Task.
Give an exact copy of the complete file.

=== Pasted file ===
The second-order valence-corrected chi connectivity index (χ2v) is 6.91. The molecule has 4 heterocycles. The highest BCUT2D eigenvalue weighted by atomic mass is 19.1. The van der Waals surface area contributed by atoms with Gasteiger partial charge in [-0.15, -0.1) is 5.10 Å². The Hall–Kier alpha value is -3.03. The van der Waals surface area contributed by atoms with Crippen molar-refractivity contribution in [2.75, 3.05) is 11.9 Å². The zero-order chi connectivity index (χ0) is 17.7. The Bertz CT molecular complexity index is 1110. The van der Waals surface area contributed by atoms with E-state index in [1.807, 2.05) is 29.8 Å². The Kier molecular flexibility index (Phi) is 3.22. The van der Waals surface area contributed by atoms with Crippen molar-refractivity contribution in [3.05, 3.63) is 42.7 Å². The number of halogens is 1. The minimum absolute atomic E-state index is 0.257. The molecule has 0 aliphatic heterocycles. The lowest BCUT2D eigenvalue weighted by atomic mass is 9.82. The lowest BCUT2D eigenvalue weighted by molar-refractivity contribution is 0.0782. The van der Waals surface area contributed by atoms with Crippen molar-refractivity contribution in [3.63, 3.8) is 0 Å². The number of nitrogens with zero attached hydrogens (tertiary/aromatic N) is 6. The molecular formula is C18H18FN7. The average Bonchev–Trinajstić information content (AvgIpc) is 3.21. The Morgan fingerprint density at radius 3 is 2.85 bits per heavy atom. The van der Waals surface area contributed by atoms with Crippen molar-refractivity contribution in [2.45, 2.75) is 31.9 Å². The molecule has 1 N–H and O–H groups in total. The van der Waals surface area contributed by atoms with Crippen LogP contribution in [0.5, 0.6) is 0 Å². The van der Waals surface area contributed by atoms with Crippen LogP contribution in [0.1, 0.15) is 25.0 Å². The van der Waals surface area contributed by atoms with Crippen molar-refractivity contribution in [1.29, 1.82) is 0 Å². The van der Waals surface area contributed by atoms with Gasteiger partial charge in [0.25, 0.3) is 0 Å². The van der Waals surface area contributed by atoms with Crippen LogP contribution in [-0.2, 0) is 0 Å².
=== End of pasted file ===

The second-order valence-corrected chi connectivity index (χ2v) is 6.91. The molecule has 4 heterocycles. The highest BCUT2D eigenvalue weighted by atomic mass is 19.1. The van der Waals surface area contributed by atoms with Gasteiger partial charge in [-0.15, -0.1) is 5.10 Å². The Hall–Kier alpha value is -3.03. The van der Waals surface area contributed by atoms with Crippen molar-refractivity contribution in [2.75, 3.05) is 11.9 Å². The zero-order chi connectivity index (χ0) is 17.7. The Bertz CT molecular complexity index is 1110. The van der Waals surface area contributed by atoms with E-state index in [1.807, 2.05) is 29.8 Å². The Kier molecular flexibility index (Phi) is 3.22. The van der Waals surface area contributed by atoms with Crippen molar-refractivity contribution in [3.05, 3.63) is 42.7 Å². The number of halogens is 1. The minimum absolute atomic E-state index is 0.257. The molecule has 0 aliphatic heterocycles. The lowest BCUT2D eigenvalue weighted by atomic mass is 9.82. The lowest BCUT2D eigenvalue weighted by molar-refractivity contribution is 0.0782. The van der Waals surface area contributed by atoms with Crippen molar-refractivity contribution in [3.63, 3.8) is 0 Å². The number of nitrogens with zero attached hydrogens (tertiary/aromatic N) is 6. The molecular formula is C18H18FN7. The average Bonchev–Trinajstić information content (AvgIpc) is 3.21. The Morgan fingerprint density at radius 3 is 2.85 bits per heavy atom. The van der Waals surface area contributed by atoms with Crippen molar-refractivity contribution in [2.45, 2.75) is 31.9 Å². The molecule has 1 N–H and O–H groups in total. The van der Waals surface area contributed by atoms with Crippen LogP contribution in [0.5, 0.6) is 0 Å². The van der Waals surface area contributed by atoms with Crippen LogP contribution in [0.1, 0.15) is 25.0 Å². The van der Waals surface area contributed by atoms with Crippen molar-refractivity contribution in [1.29, 1.82) is 0 Å². The van der Waals surface area contributed by atoms with Gasteiger partial charge in [0.25, 0.3) is 0 Å². The van der Waals surface area contributed by atoms with Crippen LogP contribution in [-0.2, 0) is 0 Å².